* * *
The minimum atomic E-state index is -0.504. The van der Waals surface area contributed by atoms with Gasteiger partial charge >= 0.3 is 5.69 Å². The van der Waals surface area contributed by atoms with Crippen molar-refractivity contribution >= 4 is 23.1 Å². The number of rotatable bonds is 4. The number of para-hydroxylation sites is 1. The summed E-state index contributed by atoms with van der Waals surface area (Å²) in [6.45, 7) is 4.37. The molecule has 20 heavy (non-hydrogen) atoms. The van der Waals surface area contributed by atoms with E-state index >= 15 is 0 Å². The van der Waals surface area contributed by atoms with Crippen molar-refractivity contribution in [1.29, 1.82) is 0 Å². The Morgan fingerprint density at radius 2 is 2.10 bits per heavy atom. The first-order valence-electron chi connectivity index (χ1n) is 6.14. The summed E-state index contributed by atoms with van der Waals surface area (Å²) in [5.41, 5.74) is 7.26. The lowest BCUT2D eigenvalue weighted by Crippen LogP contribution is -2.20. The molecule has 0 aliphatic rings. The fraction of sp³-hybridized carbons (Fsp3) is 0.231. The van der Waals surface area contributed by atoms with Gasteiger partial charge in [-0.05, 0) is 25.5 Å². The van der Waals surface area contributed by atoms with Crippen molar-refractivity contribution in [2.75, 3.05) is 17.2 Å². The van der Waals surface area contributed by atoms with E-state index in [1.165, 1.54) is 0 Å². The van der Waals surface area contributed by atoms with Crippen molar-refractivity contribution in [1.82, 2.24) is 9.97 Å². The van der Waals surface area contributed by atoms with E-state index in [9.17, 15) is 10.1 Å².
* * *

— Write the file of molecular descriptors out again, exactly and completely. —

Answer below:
The minimum atomic E-state index is -0.504. The van der Waals surface area contributed by atoms with Gasteiger partial charge >= 0.3 is 5.69 Å². The van der Waals surface area contributed by atoms with Crippen molar-refractivity contribution >= 4 is 23.1 Å². The number of rotatable bonds is 4. The number of para-hydroxylation sites is 1. The summed E-state index contributed by atoms with van der Waals surface area (Å²) in [6.45, 7) is 4.37. The molecule has 20 heavy (non-hydrogen) atoms. The van der Waals surface area contributed by atoms with E-state index >= 15 is 0 Å². The van der Waals surface area contributed by atoms with Crippen molar-refractivity contribution in [1.29, 1.82) is 0 Å². The Morgan fingerprint density at radius 2 is 2.10 bits per heavy atom. The first-order valence-electron chi connectivity index (χ1n) is 6.14. The summed E-state index contributed by atoms with van der Waals surface area (Å²) in [5.41, 5.74) is 7.26. The lowest BCUT2D eigenvalue weighted by Crippen LogP contribution is -2.20. The molecule has 0 aliphatic rings. The fraction of sp³-hybridized carbons (Fsp3) is 0.231. The van der Waals surface area contributed by atoms with Gasteiger partial charge in [-0.05, 0) is 25.5 Å². The van der Waals surface area contributed by atoms with Crippen molar-refractivity contribution in [2.75, 3.05) is 17.2 Å². The van der Waals surface area contributed by atoms with E-state index in [1.165, 1.54) is 0 Å². The van der Waals surface area contributed by atoms with Crippen molar-refractivity contribution in [1.82, 2.24) is 9.97 Å². The van der Waals surface area contributed by atoms with E-state index in [9.17, 15) is 10.1 Å².